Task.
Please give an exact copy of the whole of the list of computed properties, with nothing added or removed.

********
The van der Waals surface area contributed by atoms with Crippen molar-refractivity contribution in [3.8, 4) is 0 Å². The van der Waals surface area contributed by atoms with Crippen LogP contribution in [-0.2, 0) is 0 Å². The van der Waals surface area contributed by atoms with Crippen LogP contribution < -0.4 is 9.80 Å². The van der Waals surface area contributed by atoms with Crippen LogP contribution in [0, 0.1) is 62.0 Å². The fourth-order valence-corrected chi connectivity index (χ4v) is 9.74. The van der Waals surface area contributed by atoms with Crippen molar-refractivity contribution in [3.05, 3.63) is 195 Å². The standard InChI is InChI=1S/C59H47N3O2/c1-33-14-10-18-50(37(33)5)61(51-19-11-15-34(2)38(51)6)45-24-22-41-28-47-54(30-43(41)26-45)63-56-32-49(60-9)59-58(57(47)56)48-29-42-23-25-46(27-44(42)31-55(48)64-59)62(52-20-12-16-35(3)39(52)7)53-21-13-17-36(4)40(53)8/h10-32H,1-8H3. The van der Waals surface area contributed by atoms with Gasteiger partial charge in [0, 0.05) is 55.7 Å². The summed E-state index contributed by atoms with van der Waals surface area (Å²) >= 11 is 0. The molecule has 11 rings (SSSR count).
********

The van der Waals surface area contributed by atoms with Crippen molar-refractivity contribution in [3.8, 4) is 0 Å². The van der Waals surface area contributed by atoms with Crippen LogP contribution in [-0.2, 0) is 0 Å². The van der Waals surface area contributed by atoms with Crippen LogP contribution < -0.4 is 9.80 Å². The van der Waals surface area contributed by atoms with Crippen LogP contribution in [0, 0.1) is 62.0 Å². The fourth-order valence-corrected chi connectivity index (χ4v) is 9.74. The van der Waals surface area contributed by atoms with Crippen molar-refractivity contribution in [3.05, 3.63) is 195 Å². The standard InChI is InChI=1S/C59H47N3O2/c1-33-14-10-18-50(37(33)5)61(51-19-11-15-34(2)38(51)6)45-24-22-41-28-47-54(30-43(41)26-45)63-56-32-49(60-9)59-58(57(47)56)48-29-42-23-25-46(27-44(42)31-55(48)64-59)62(52-20-12-16-35(3)39(52)7)53-21-13-17-36(4)40(53)8/h10-32H,1-8H3. The van der Waals surface area contributed by atoms with Gasteiger partial charge in [0, 0.05) is 55.7 Å². The summed E-state index contributed by atoms with van der Waals surface area (Å²) >= 11 is 0. The molecule has 11 rings (SSSR count).